What Does a Pregnant Guinea Pig Look Like?


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Guinea pigs are adorable household pets. But these little critters also mature early both physically and sexually. Guinea pig pups are born with their hair and teeth. They are also able to walk and eat solid foods right after being born. These tiny critters also reach sexual maturity quite early on in their lives. They are notorious for becoming sexually mature within weeks or months of their birth. Female guinea pigs are ready to become pregnant and give birth as early as two months of age. Male guinea pigs reach sexual maturity as early as three weeks! Guinea pigs are also notoriously frisky animals and prolific breeders. This makes it a particularly difficult challenge to ensure that you avoid having one too many guinea pig pups to deal with.

While in some cases, you may get a female guinea pig home and be unaware that she is pregnant, most births at home occur through breeding. But pregnancy is a difficult and laborious process for female guinea pigs. In some cases, it can even be life-threatening. On average, it is estimated that about 20 percent of female guinea pigs die during birth. Complications may also arise, especially if the guinea pig is older than 7 months. These complications can cause serious problems for your pet and prove costly to treat. A female guinea pig can get pregnant immediately after pregnancy as she may go into heat right after delivering her pups. Male offspring can also become sexually active as early as 21 days or three weeks and impregnate their mother or sisters!

It’s best to think twice about breeding guinea pigs. The process can get complicated, especially if you don’t have the time or resources to raise multiple litters. Should you choose to breed your guinea pig or find yourself a parent to a pregnant guinea pig, then you should read to find out what does a pregnant guinea pig look like.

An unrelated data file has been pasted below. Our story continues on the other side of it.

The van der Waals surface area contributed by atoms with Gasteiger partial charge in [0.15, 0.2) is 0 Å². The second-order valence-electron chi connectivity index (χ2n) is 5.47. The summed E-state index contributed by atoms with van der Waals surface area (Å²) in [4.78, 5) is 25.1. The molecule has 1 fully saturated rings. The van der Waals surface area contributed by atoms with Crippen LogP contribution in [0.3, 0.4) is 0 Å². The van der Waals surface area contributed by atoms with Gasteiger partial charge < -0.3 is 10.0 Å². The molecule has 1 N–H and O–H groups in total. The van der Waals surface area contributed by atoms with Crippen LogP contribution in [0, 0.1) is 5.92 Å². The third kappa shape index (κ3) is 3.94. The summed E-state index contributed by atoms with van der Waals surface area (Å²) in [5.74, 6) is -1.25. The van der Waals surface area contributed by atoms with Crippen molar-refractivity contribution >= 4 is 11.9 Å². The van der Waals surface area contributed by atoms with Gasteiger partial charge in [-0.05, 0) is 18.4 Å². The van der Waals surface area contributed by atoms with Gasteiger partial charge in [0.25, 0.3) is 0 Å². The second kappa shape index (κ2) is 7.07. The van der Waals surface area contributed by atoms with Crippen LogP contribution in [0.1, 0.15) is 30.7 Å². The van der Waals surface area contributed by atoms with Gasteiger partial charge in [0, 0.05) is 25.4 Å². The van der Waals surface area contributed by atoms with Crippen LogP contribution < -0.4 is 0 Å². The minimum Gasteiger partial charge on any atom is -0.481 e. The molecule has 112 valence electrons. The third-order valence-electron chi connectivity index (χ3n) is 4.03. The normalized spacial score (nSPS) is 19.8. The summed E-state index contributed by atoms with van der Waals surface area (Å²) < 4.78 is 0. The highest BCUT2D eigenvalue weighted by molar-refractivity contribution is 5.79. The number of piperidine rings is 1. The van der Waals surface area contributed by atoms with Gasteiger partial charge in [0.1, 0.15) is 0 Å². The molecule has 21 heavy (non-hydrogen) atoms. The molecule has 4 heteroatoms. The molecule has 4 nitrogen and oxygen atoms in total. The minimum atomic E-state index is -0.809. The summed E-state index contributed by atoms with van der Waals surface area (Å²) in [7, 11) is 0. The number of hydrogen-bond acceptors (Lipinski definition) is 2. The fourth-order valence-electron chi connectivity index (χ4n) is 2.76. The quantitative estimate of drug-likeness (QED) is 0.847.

Pregnancy in Guinea Pigs

Since pregnancy can be a complicated process for guinea pigs, it is advised that female guinea pigs are mated or bred before they are seven months old. This is because, after six or seven months of age, female guinea pigs’ pelvic bones grow too close together. Their pelvic bones fuse making it difficult to give birth naturally. The mother and babies can both die from the resulting complications unless a cesarean is performed.

When female guinea pigs are young, before six or seven months of age, they still have the ability to widen their pelvic bones. This allows them to give birth naturally. Thus, early and younger pregnancies are safer for both the mother and the pups. However, it is advised to get your guinea pigs neutered or spayed as early as possible or after the first litter. Guinea pigs are prolific breeders and female sows can get pregnant by male boars immediately after delivery.

Given the high mortality rate associated with guinea pig pregnancies, you will also need to carefully observe your pet and look for any signs of distress or illness. Toxemia or blood poisoning is a risk for pregnant guinea pigs whose pups may be consuming more energy than the mother can provide through food. The symptoms of toxemia include depression, fatigue, loss of appetite, and labored breathing. This condition can be fatal for pregnant guinea pigs and requires immediate medical attention as soon as you notice the symptoms. Ketosis will occur in mothers whose bodies metabolize fat. This generates ketones which are present in the mother’s urine.